Ann Blue Wills, assistant professor of religion, and Mary Thornberry, professor of political science, worked outside the grant to combine two formerly separate seminars into one interdisciplinary offering this semester on “Religion and Politics in the U.S.” Wills noted that team teaching is an effective educational experience for professors as for the students. “I’ve learned a lot,” she confessed. “We’re doing a lot of Supreme Court cases now, and I knew nothing about that. Sometimes when Mary’s lecturing I’m just part of the student body in the room.”
Wills continued, “I’m very interested in pedagogy, and it’s a treat to see how Mary runs a class. We usually get to see other professors teach only in the context of a review or evaluation, but this is much more relaxed and engaging. She’s helped me refine my descriptions and definitions in the political realm, and I hope I’m helping her refine her references in religion.”
Political science colleagues Pat Sellers and Shelley Rigger are teaching one Duke-funded class on legislatures this semester, and a non-Duke grant course in “Methods and Statistics in Political Science" in which they simply combined their two classes into one, enrolling a total of sixty students.
Sellers hailed the experience for promoting more collegial relations. He said, “Everyone here goes seventy miles per hour every day, and we have less extended interaction than you might think. Team teaching involves a lot of time together planning and talking outside of class, and gives us a common experience to discuss."
He added that team teaching is simply more enjoyable. “We argue!” he exclaimed. “When we do, students get a better idea of what’s fact, and what is in dispute within the discipline. It’s two people talking back and forth rather than one person giving a lecture, and I think that’s always more interesting for a student.”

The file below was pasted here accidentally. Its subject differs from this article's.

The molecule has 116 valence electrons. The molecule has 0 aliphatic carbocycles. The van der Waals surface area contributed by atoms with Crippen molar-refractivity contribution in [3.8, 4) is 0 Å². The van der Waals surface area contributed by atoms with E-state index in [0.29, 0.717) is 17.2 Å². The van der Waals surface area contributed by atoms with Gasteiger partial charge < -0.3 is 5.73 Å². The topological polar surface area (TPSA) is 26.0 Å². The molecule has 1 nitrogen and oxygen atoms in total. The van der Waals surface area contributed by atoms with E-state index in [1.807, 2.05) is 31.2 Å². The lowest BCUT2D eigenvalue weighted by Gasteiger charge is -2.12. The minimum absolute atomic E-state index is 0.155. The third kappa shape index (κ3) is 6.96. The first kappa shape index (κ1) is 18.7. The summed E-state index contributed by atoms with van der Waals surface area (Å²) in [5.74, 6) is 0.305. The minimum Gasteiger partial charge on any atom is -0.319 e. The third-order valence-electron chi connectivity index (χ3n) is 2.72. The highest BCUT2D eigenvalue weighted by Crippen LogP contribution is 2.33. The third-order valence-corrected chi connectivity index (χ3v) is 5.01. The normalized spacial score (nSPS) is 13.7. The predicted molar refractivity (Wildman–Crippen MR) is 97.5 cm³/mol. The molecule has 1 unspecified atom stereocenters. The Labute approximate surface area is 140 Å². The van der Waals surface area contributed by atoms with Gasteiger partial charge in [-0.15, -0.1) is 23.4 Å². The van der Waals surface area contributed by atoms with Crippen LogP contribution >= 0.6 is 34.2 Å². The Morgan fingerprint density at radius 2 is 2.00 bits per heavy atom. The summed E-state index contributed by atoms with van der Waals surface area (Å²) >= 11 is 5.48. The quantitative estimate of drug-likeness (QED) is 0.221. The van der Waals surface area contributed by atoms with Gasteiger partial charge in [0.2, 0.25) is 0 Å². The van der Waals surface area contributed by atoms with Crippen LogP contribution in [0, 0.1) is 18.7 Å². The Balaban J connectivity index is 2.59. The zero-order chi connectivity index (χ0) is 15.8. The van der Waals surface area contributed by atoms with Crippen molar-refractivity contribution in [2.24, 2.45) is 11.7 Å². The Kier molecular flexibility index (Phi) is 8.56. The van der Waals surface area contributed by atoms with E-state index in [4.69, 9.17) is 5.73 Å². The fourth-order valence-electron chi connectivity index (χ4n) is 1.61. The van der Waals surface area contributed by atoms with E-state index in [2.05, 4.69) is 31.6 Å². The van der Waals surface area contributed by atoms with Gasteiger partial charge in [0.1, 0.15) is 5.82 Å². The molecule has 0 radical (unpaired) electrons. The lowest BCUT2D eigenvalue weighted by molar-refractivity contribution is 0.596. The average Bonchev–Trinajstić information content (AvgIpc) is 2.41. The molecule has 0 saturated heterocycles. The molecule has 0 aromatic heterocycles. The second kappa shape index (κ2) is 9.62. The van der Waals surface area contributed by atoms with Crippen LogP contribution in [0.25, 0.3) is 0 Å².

Some team-taught courses are offered through the Center for Interdisciplinary Studies, and do not count for credit toward a major. Some of those which focus more closely in one area do count toward major requirements, such as the “Legislatures” course.
The Duke Endowment grant has allowed Cynthia Lewis, Dana Professor of English, to enhance her regular upper level Shakespeare course. During the Royal Shakespeare Company residency, the class enjoyed three visits from members of that company to talk about the plays they were presenting, “The Winter’s Tale” and “Pericles.” The rest of the semester is featuring guest appearances by nine Davidson professors to discuss those two plays from their perspectives as experts in art, English, philosophy, religion, theatre, history, and music.
All the guests receive a modest honorarium for their participation. “It’s not much, but acknowledging their contribution in that fashion makes all the difference,” Lewis said.
Other team taught classes this semester involve historian Jane Mangan and Spanish Professor Magdalena Maiz-Peña offering “Latin American Cities,” religion faculty members Andrew Lustig and Tim Beach-Verhey offering “Catholic/Prodestant Perspectives on Religious Issues,” and philosopher Sean McKeever teaching an upper level seminar in “Metaethics” with visiting philosopher Daniel Boisvert.
Davidson is a highly selective independent liberal arts college for 1,700 students. Since its establishment in 1837 by Presbyterians, the college has graduated 23 Rhodes Scholars and is consistently ranked in the top ten liberal arts colleges in the country by U.S. News and World Report magazine.
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Posted By: Bill Giduz